Penalty Group 1: Possession of heroin, cocaine, methamphetamines, etc., can carry 180 days to 99 years in prison, with a fine up to $250,000.00, depending on the amount of the drugs in possession.
Penalty Group 1A: Possession of LSD can carry 180 days to 99 years in prison, with a fine up to $250,000.00.
Penalty Group 2: Possession of Ecstasy, Mescaline, PCP, etc., can carry 180 days to 99 years in prison, with a fine up to $100,000.00.
Penalty Groups 3 & 4: Possession of Valium, Xanax, Ritalin, Morphine, etc., can carry 2 to 99 years in prison, with a fine up to $100,000.00.
If the police determine that you have a large amount of the drug, or that the drug is packaged in a way that indicates the drugs you allegedly possessed were for more than personal use, you could be facing even more severe penalties. That is because for larger amounts, or if the prosecutor thinks that you intended to sell or traffic the drugs, you could also be charged with Drug
Possession with Intent to Sell or Distribute.
A conviction of drug possession with intent to distribute carries hefty fines and some of the most severe penalties in Texas. If you are going up against charges like this, you need to hire a lawyer for drug possession charges who has experience handling this type of case successfully. Our criminal law firm can help, contact us for a free consultation.
Possession of Prescription Narcotics & Controlled Substances
Under Texas law, a person commits the offense of possessing prescription pills and/or narcotics if he or she knowingly or intentionally possesses a drug listed in Penalty Group 3. A defense to the charge is that the person obtained the drug legally under a valid prescription ordered by a medical practitioner who was acting in the regular course of his professional practice. As in other drug offenses, the penalty depends on the quantity of drug possessed and ranges from one year in the county jail to life in prison.
The Texas Controlled Substance Act provides that a person commits a criminal offense if he knowingly manufactures, delivers, or possesses with intent to deliver a controlled substance (as defined under the Penalty Group Classifications under the Texas Controlled Substance Act).
What Evidence Proves “Intent To Deliver?” The State of Texas must prove that you exercised care, custody, or control over the controlled substance with the specific intent of distributing or delivering the substance to another. Police will sometimes claim this can be proven by showing the amount of the controlled substance found was more than a user’s quantity, thereby inferring it was for the purpose of drug dealing. Additionally, narcotics officers are always looking for baggies, scales, text messages showing a possible drug exchange was planned and other evidence to infer the intent to deliver the drugs.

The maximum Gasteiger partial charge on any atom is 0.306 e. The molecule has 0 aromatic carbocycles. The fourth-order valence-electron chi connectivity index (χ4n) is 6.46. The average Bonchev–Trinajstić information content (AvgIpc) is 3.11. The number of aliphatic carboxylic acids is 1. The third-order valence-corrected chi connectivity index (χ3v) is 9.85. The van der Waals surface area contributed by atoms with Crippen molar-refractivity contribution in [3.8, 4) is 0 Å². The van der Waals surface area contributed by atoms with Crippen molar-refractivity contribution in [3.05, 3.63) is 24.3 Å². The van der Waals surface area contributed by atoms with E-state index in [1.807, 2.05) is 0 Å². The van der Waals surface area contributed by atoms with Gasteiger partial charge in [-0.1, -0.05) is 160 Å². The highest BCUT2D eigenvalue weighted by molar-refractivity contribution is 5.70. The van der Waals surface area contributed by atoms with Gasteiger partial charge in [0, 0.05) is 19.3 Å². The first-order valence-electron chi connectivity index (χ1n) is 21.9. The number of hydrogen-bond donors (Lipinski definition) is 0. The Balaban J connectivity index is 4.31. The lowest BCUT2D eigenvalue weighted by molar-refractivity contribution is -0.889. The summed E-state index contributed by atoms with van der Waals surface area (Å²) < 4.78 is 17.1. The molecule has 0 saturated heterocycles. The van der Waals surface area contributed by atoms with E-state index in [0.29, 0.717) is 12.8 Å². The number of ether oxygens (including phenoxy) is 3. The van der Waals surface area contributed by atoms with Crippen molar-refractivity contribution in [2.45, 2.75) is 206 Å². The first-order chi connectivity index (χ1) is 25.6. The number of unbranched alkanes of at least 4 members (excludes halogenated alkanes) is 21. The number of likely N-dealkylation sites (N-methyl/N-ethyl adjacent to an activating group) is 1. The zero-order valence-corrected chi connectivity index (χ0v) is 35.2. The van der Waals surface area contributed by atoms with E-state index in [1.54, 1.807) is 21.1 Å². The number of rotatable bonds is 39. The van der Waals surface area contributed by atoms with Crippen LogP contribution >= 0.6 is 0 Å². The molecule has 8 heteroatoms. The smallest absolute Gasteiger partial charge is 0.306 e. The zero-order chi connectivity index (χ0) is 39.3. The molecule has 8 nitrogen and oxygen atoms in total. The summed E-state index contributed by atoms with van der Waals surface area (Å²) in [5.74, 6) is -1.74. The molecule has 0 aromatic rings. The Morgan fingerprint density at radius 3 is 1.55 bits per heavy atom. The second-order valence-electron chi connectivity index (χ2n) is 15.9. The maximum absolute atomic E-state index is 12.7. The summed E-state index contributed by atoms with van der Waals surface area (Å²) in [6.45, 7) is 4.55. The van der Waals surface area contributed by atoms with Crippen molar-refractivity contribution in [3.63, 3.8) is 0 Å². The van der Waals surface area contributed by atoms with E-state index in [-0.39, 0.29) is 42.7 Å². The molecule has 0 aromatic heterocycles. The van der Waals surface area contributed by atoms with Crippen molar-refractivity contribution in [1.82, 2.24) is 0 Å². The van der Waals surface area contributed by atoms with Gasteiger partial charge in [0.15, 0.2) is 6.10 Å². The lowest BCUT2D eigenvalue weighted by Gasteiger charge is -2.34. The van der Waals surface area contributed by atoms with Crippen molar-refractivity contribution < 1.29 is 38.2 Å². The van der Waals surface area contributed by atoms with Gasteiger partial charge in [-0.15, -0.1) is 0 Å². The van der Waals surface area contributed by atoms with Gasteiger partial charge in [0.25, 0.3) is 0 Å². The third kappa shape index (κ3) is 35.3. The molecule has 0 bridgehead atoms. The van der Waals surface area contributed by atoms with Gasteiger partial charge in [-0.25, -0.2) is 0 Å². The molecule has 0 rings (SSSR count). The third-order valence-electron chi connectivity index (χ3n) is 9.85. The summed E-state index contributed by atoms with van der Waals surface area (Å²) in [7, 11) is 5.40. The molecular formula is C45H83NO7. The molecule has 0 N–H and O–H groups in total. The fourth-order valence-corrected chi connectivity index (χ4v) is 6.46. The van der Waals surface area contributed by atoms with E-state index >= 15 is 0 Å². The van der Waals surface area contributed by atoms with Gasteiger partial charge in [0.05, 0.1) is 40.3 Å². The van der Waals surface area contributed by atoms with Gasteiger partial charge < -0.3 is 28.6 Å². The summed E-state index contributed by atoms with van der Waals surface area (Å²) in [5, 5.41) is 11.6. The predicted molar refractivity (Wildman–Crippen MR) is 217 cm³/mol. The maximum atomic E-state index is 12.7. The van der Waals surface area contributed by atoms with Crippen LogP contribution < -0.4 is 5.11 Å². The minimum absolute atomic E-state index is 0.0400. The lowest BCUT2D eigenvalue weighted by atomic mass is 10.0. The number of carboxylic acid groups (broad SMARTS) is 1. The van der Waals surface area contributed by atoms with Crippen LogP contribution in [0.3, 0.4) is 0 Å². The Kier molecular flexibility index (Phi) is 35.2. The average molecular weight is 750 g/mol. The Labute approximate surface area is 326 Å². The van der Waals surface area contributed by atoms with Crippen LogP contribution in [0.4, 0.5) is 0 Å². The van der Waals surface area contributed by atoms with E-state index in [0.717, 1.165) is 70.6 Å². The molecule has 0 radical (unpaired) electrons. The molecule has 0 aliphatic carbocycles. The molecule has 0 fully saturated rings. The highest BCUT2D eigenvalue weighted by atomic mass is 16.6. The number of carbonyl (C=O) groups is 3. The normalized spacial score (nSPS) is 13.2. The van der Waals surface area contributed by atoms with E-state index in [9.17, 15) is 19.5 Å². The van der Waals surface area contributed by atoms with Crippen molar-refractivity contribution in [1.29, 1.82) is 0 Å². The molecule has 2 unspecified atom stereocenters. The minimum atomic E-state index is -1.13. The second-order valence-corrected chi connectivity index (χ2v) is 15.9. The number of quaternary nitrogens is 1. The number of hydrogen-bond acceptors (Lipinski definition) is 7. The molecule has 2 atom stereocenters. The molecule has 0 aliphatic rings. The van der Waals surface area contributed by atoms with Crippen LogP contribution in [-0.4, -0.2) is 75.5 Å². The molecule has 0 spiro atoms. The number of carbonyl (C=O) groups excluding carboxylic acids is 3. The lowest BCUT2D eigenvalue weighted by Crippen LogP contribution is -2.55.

If you are charged with a possession of a controlled substance with intent to deliver, you will be facing a felony level charge one punishment range higher than the original possession charge. For example, possession of a controlled substance under one gram is normally a state jail felony, punishable by up to two years in state jail and up to a $10,000 fine. However, if you are charged with possession of a controlled substance with intent to deliver, you will be charged with a third-degree felony, punishable by up to 10 years in prison and up to a $10,000 fine.
Possession of Marijuana
Under Texas law, a person commits the offense of possession of marijuana if the person intentionally or knowingly possesses a usable quantity of marijuana. If the amount of marijuana you are accused of possessing is less than 4 ounces, you could be facing a misdemeanor possession of marijuana charge that carries with it the possibility of up to 1 year in the Tarrant County jail. If you have been accused of possessing an amount of marijuana that exceeds four ounces, you could be facing a felony possession of marijuana charge that could, depending upon the total weight of the drug and the circumstances of your case, result in imprisonment in a state jail facility for a minimum of 180 days, up to 99 years.
Marijuana is a unique drug crime because it is becoming more commonly accepted in the community and being decriminalized in many other states in the United States. You need to work with an aggressive and experienced marijuana possession attorney in the Fort Worth, Texas area that has a proven track record of resolving marijuana cases by getting them dismissed or lowered to a lesser misdemeanor charge. Do not make the mistake that many people do when they believe that receiving a conviction for a marijuana charge will not affect their future. Regardless of whether it is a felony or misdemeanor marijuana charge, failing to resolve your marijuana charge in a manner than permits your arrest and charge to be removed from your criminal record could result in employment denial and unfair treatment by law enforcement based upon a drug possession criminal record.
Following is a table of the Penalty Group Classifications for various illegal and controlled substances in Texas, and the penalties associated with different drugs of varying weights. If you have a court date scheduled, we strongly encourage you to retain legal counsel from an experienced attorney for drug charges.
Texas Drug Possession Punishment By Quantity & Type
Contact an Experienced Fort Worth Drug Possession Defense Lawyer
If you, or anyone you know, is facing a drug possession charge in Texas, contact The Hampton Criminal Defense Attorneys, PLLC for a free and confidential consultation. These are serious and multifaceted charges, and should never be faced without an aggressive, strategic drug possession attorney. A The Hampton Criminal Defense Attorneys, PLLC, you collaborate with a team of Former Prosecutors with over 80 years of criminal law experience and over five hundred criminal jury trials. We stand ready to defend your freedom and your clean criminal record. Call 817-435-2909 now or fill out an online appointment request form.